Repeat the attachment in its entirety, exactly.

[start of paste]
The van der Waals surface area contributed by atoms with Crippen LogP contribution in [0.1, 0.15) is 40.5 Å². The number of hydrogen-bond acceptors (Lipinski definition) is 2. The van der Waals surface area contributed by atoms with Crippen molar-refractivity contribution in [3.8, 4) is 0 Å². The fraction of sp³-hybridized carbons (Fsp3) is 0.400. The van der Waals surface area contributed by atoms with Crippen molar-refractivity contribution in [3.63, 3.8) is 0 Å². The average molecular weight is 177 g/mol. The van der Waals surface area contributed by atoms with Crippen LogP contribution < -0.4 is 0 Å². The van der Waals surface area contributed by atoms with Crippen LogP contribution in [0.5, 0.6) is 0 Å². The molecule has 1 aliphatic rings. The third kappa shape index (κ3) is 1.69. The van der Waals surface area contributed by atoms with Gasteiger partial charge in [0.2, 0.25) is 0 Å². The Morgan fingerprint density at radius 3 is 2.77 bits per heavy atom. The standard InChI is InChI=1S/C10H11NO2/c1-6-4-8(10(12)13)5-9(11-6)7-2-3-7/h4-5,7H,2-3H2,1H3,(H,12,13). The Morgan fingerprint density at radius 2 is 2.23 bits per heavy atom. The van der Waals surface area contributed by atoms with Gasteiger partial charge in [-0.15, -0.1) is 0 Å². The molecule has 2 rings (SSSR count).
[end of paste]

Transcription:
The van der Waals surface area contributed by atoms with Crippen LogP contribution in [0.1, 0.15) is 40.5 Å². The number of hydrogen-bond acceptors (Lipinski definition) is 2. The van der Waals surface area contributed by atoms with Crippen molar-refractivity contribution in [3.8, 4) is 0 Å². The fraction of sp³-hybridized carbons (Fsp3) is 0.400. The van der Waals surface area contributed by atoms with Crippen molar-refractivity contribution in [3.63, 3.8) is 0 Å². The average molecular weight is 177 g/mol. The van der Waals surface area contributed by atoms with Crippen LogP contribution < -0.4 is 0 Å². The van der Waals surface area contributed by atoms with Crippen LogP contribution in [0.5, 0.6) is 0 Å². The molecule has 1 aliphatic rings. The third kappa shape index (κ3) is 1.69. The van der Waals surface area contributed by atoms with Gasteiger partial charge in [0.2, 0.25) is 0 Å². The Morgan fingerprint density at radius 3 is 2.77 bits per heavy atom. The standard InChI is InChI=1S/C10H11NO2/c1-6-4-8(10(12)13)5-9(11-6)7-2-3-7/h4-5,7H,2-3H2,1H3,(H,12,13). The Morgan fingerprint density at radius 2 is 2.23 bits per heavy atom. The van der Waals surface area contributed by atoms with Gasteiger partial charge in [-0.15, -0.1) is 0 Å². The molecule has 2 rings (SSSR count).